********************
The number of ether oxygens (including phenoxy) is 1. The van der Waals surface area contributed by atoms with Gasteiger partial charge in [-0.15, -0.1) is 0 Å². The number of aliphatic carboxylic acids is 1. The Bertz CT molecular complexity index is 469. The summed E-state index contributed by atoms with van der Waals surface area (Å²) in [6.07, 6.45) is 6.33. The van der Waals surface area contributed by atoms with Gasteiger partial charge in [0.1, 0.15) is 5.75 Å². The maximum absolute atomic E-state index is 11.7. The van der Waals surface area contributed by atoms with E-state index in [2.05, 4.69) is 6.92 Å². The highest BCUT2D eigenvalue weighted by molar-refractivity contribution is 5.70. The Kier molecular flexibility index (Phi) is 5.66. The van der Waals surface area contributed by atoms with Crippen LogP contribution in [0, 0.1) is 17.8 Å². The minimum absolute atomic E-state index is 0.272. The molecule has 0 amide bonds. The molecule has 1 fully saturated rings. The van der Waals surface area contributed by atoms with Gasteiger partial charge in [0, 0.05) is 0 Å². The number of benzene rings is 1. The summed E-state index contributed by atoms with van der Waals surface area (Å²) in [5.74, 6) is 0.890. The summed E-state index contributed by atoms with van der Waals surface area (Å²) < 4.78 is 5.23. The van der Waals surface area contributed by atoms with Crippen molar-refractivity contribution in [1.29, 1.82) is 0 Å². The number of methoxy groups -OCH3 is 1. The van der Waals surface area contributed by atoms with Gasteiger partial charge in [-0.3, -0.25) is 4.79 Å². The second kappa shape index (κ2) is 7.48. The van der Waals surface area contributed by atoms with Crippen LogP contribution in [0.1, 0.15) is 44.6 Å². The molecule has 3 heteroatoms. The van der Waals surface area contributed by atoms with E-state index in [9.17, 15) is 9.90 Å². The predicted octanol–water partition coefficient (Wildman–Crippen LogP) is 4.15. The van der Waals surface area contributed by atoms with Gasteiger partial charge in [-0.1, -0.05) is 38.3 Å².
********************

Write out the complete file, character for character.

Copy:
The number of ether oxygens (including phenoxy) is 1. The van der Waals surface area contributed by atoms with Gasteiger partial charge in [-0.15, -0.1) is 0 Å². The number of aliphatic carboxylic acids is 1. The Bertz CT molecular complexity index is 469. The summed E-state index contributed by atoms with van der Waals surface area (Å²) in [6.07, 6.45) is 6.33. The van der Waals surface area contributed by atoms with Gasteiger partial charge in [0.1, 0.15) is 5.75 Å². The maximum absolute atomic E-state index is 11.7. The van der Waals surface area contributed by atoms with E-state index in [2.05, 4.69) is 6.92 Å². The highest BCUT2D eigenvalue weighted by molar-refractivity contribution is 5.70. The Kier molecular flexibility index (Phi) is 5.66. The van der Waals surface area contributed by atoms with Crippen LogP contribution in [0, 0.1) is 17.8 Å². The minimum absolute atomic E-state index is 0.272. The molecule has 0 amide bonds. The molecule has 1 fully saturated rings. The van der Waals surface area contributed by atoms with Gasteiger partial charge in [0, 0.05) is 0 Å². The number of benzene rings is 1. The summed E-state index contributed by atoms with van der Waals surface area (Å²) in [5.74, 6) is 0.890. The summed E-state index contributed by atoms with van der Waals surface area (Å²) < 4.78 is 5.23. The van der Waals surface area contributed by atoms with Crippen molar-refractivity contribution in [1.29, 1.82) is 0 Å². The number of methoxy groups -OCH3 is 1. The van der Waals surface area contributed by atoms with Gasteiger partial charge in [-0.3, -0.25) is 4.79 Å². The second kappa shape index (κ2) is 7.48. The van der Waals surface area contributed by atoms with Crippen LogP contribution in [0.1, 0.15) is 44.6 Å². The molecule has 3 heteroatoms. The van der Waals surface area contributed by atoms with E-state index in [9.17, 15) is 9.90 Å². The predicted octanol–water partition coefficient (Wildman–Crippen LogP) is 4.15. The van der Waals surface area contributed by atoms with Gasteiger partial charge in [-0.1, -0.05) is 38.3 Å².